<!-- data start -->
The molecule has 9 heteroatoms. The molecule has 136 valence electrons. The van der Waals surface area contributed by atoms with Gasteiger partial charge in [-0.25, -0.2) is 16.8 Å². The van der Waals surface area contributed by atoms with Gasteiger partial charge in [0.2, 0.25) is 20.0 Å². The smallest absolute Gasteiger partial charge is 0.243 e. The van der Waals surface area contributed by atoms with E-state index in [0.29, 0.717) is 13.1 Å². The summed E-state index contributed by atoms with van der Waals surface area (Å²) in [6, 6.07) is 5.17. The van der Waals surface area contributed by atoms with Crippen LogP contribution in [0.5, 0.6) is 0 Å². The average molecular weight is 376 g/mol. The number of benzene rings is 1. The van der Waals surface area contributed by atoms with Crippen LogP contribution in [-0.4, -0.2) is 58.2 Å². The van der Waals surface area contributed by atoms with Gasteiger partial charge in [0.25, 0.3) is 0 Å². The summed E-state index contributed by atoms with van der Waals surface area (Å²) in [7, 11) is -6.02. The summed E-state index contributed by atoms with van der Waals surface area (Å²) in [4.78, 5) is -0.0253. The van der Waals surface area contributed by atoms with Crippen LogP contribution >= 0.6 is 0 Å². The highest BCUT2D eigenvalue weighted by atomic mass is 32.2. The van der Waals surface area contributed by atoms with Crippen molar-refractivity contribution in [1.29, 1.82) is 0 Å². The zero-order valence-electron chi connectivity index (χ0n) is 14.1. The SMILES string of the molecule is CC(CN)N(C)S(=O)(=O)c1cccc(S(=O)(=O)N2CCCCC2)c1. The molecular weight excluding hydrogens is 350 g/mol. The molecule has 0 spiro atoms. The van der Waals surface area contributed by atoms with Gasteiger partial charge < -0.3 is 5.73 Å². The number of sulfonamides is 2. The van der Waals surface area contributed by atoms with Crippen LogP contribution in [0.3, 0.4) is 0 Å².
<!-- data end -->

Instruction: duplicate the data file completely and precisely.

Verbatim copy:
The molecule has 9 heteroatoms. The molecule has 136 valence electrons. The van der Waals surface area contributed by atoms with Gasteiger partial charge in [-0.25, -0.2) is 16.8 Å². The van der Waals surface area contributed by atoms with Gasteiger partial charge in [0.2, 0.25) is 20.0 Å². The smallest absolute Gasteiger partial charge is 0.243 e. The van der Waals surface area contributed by atoms with E-state index in [0.29, 0.717) is 13.1 Å². The summed E-state index contributed by atoms with van der Waals surface area (Å²) in [6, 6.07) is 5.17. The van der Waals surface area contributed by atoms with Crippen LogP contribution in [0.5, 0.6) is 0 Å². The average molecular weight is 376 g/mol. The number of benzene rings is 1. The van der Waals surface area contributed by atoms with Crippen LogP contribution in [-0.4, -0.2) is 58.2 Å². The van der Waals surface area contributed by atoms with Gasteiger partial charge in [0.25, 0.3) is 0 Å². The summed E-state index contributed by atoms with van der Waals surface area (Å²) in [7, 11) is -6.02. The summed E-state index contributed by atoms with van der Waals surface area (Å²) in [4.78, 5) is -0.0253. The van der Waals surface area contributed by atoms with Crippen LogP contribution >= 0.6 is 0 Å². The highest BCUT2D eigenvalue weighted by atomic mass is 32.2. The van der Waals surface area contributed by atoms with Crippen molar-refractivity contribution in [1.29, 1.82) is 0 Å². The zero-order valence-electron chi connectivity index (χ0n) is 14.1. The SMILES string of the molecule is CC(CN)N(C)S(=O)(=O)c1cccc(S(=O)(=O)N2CCCCC2)c1. The molecular weight excluding hydrogens is 350 g/mol. The molecule has 0 spiro atoms. The van der Waals surface area contributed by atoms with Gasteiger partial charge < -0.3 is 5.73 Å². The number of sulfonamides is 2. The van der Waals surface area contributed by atoms with Crippen LogP contribution in [0.3, 0.4) is 0 Å².